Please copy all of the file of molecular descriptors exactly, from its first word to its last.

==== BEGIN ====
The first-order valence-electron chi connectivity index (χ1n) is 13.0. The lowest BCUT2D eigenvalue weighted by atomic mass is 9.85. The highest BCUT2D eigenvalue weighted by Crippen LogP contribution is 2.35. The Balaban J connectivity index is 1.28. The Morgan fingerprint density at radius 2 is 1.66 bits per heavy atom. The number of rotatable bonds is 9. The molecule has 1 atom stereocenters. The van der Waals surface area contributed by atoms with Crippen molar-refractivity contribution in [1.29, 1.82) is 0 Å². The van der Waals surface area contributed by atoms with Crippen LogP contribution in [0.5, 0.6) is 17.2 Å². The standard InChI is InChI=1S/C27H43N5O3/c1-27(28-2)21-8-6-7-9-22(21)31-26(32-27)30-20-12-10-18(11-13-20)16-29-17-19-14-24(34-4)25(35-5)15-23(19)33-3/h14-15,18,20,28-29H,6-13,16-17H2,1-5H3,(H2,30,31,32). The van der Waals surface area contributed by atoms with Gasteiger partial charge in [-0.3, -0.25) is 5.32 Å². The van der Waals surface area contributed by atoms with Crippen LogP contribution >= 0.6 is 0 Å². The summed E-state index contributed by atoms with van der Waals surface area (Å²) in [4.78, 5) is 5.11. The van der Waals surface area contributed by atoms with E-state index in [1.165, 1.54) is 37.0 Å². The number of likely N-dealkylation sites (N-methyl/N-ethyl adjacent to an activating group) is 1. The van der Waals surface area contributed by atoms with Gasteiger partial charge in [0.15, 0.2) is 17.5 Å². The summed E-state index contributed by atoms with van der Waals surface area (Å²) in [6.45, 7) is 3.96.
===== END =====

The first-order valence-electron chi connectivity index (χ1n) is 13.0. The lowest BCUT2D eigenvalue weighted by atomic mass is 9.85. The highest BCUT2D eigenvalue weighted by Crippen LogP contribution is 2.35. The Balaban J connectivity index is 1.28. The Morgan fingerprint density at radius 2 is 1.66 bits per heavy atom. The number of rotatable bonds is 9. The molecule has 1 atom stereocenters. The van der Waals surface area contributed by atoms with Crippen molar-refractivity contribution in [1.29, 1.82) is 0 Å². The van der Waals surface area contributed by atoms with Crippen LogP contribution in [0.5, 0.6) is 17.2 Å². The standard InChI is InChI=1S/C27H43N5O3/c1-27(28-2)21-8-6-7-9-22(21)31-26(32-27)30-20-12-10-18(11-13-20)16-29-17-19-14-24(34-4)25(35-5)15-23(19)33-3/h14-15,18,20,28-29H,6-13,16-17H2,1-5H3,(H2,30,31,32). The van der Waals surface area contributed by atoms with Gasteiger partial charge in [-0.3, -0.25) is 5.32 Å². The van der Waals surface area contributed by atoms with Crippen LogP contribution >= 0.6 is 0 Å². The summed E-state index contributed by atoms with van der Waals surface area (Å²) in [4.78, 5) is 5.11. The van der Waals surface area contributed by atoms with E-state index in [1.165, 1.54) is 37.0 Å². The number of likely N-dealkylation sites (N-methyl/N-ethyl adjacent to an activating group) is 1. The van der Waals surface area contributed by atoms with Gasteiger partial charge in [0.15, 0.2) is 17.5 Å². The summed E-state index contributed by atoms with van der Waals surface area (Å²) in [6.45, 7) is 3.96.